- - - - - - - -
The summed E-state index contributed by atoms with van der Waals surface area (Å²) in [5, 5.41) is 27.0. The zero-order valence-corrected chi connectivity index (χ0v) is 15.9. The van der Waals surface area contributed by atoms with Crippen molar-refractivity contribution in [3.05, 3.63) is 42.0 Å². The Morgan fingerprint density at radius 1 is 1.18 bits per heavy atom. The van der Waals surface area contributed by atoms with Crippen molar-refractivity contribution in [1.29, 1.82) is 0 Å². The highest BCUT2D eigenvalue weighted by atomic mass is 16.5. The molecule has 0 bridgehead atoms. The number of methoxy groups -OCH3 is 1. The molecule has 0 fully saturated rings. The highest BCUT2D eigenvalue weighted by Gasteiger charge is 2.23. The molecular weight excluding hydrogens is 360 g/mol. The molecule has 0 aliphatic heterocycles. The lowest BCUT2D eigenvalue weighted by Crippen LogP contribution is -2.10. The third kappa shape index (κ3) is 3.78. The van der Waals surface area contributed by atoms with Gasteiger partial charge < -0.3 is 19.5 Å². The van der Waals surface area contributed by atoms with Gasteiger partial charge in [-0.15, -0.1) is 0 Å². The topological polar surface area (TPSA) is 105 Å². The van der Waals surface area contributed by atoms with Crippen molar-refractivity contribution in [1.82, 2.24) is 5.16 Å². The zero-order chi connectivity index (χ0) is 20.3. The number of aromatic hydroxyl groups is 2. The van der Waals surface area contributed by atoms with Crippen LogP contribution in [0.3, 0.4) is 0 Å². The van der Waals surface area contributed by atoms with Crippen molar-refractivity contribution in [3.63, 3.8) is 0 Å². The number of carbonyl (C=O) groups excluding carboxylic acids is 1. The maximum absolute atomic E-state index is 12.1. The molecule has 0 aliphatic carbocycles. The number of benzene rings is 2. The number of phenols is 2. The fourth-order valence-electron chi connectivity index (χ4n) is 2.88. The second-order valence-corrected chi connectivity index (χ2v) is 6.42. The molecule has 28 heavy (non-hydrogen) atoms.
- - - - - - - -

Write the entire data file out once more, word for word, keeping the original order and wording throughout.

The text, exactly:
The summed E-state index contributed by atoms with van der Waals surface area (Å²) in [5, 5.41) is 27.0. The zero-order valence-corrected chi connectivity index (χ0v) is 15.9. The van der Waals surface area contributed by atoms with Crippen molar-refractivity contribution in [3.05, 3.63) is 42.0 Å². The Morgan fingerprint density at radius 1 is 1.18 bits per heavy atom. The van der Waals surface area contributed by atoms with Crippen molar-refractivity contribution in [1.29, 1.82) is 0 Å². The highest BCUT2D eigenvalue weighted by atomic mass is 16.5. The molecule has 0 bridgehead atoms. The number of methoxy groups -OCH3 is 1. The molecule has 0 fully saturated rings. The highest BCUT2D eigenvalue weighted by Gasteiger charge is 2.23. The molecular weight excluding hydrogens is 360 g/mol. The molecule has 0 aliphatic heterocycles. The lowest BCUT2D eigenvalue weighted by Crippen LogP contribution is -2.10. The third kappa shape index (κ3) is 3.78. The van der Waals surface area contributed by atoms with Gasteiger partial charge < -0.3 is 19.5 Å². The van der Waals surface area contributed by atoms with Gasteiger partial charge in [-0.15, -0.1) is 0 Å². The topological polar surface area (TPSA) is 105 Å². The van der Waals surface area contributed by atoms with Crippen molar-refractivity contribution in [1.82, 2.24) is 5.16 Å². The zero-order chi connectivity index (χ0) is 20.3. The number of aromatic hydroxyl groups is 2. The van der Waals surface area contributed by atoms with Crippen LogP contribution in [0.3, 0.4) is 0 Å². The van der Waals surface area contributed by atoms with Crippen molar-refractivity contribution in [3.63, 3.8) is 0 Å². The number of carbonyl (C=O) groups excluding carboxylic acids is 1. The maximum absolute atomic E-state index is 12.1. The molecule has 0 aliphatic carbocycles. The number of benzene rings is 2. The number of phenols is 2. The fourth-order valence-electron chi connectivity index (χ4n) is 2.88. The second-order valence-corrected chi connectivity index (χ2v) is 6.42. The molecule has 28 heavy (non-hydrogen) atoms.